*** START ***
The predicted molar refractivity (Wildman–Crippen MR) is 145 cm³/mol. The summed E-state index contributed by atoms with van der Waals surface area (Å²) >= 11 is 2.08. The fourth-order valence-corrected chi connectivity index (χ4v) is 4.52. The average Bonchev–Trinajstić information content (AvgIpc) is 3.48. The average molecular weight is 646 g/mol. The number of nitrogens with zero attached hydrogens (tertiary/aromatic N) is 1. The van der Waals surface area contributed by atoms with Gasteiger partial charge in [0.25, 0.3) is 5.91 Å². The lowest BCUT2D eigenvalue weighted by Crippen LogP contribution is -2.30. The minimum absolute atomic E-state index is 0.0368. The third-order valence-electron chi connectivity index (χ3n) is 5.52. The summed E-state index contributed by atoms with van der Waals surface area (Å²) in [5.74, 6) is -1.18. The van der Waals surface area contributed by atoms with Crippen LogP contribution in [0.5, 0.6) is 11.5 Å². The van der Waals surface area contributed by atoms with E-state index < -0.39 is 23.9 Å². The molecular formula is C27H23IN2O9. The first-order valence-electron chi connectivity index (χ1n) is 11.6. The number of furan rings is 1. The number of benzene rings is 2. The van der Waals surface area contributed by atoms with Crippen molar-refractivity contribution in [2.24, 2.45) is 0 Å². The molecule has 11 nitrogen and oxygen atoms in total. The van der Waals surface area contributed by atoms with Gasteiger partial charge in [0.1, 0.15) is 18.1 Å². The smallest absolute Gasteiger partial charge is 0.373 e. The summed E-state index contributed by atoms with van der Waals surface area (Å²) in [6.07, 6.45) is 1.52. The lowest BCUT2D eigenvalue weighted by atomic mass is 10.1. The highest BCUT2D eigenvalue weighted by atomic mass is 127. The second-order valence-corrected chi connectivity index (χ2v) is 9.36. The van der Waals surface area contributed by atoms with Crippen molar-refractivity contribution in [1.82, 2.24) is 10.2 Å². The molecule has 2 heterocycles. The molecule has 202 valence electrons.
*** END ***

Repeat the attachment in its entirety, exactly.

The predicted molar refractivity (Wildman–Crippen MR) is 145 cm³/mol. The summed E-state index contributed by atoms with van der Waals surface area (Å²) >= 11 is 2.08. The fourth-order valence-corrected chi connectivity index (χ4v) is 4.52. The average Bonchev–Trinajstić information content (AvgIpc) is 3.48. The average molecular weight is 646 g/mol. The number of nitrogens with zero attached hydrogens (tertiary/aromatic N) is 1. The van der Waals surface area contributed by atoms with Gasteiger partial charge in [0.25, 0.3) is 5.91 Å². The lowest BCUT2D eigenvalue weighted by Crippen LogP contribution is -2.30. The minimum absolute atomic E-state index is 0.0368. The third-order valence-electron chi connectivity index (χ3n) is 5.52. The summed E-state index contributed by atoms with van der Waals surface area (Å²) in [5.74, 6) is -1.18. The van der Waals surface area contributed by atoms with Crippen LogP contribution in [0.5, 0.6) is 11.5 Å². The van der Waals surface area contributed by atoms with E-state index < -0.39 is 23.9 Å². The molecular formula is C27H23IN2O9. The first-order valence-electron chi connectivity index (χ1n) is 11.6. The number of furan rings is 1. The number of benzene rings is 2. The van der Waals surface area contributed by atoms with Crippen molar-refractivity contribution in [2.24, 2.45) is 0 Å². The molecule has 11 nitrogen and oxygen atoms in total. The van der Waals surface area contributed by atoms with Gasteiger partial charge in [0.1, 0.15) is 18.1 Å². The smallest absolute Gasteiger partial charge is 0.373 e. The summed E-state index contributed by atoms with van der Waals surface area (Å²) in [6.07, 6.45) is 1.52. The lowest BCUT2D eigenvalue weighted by atomic mass is 10.1. The highest BCUT2D eigenvalue weighted by atomic mass is 127. The second-order valence-corrected chi connectivity index (χ2v) is 9.36. The van der Waals surface area contributed by atoms with Crippen molar-refractivity contribution in [1.82, 2.24) is 10.2 Å². The molecule has 2 heterocycles. The molecule has 202 valence electrons.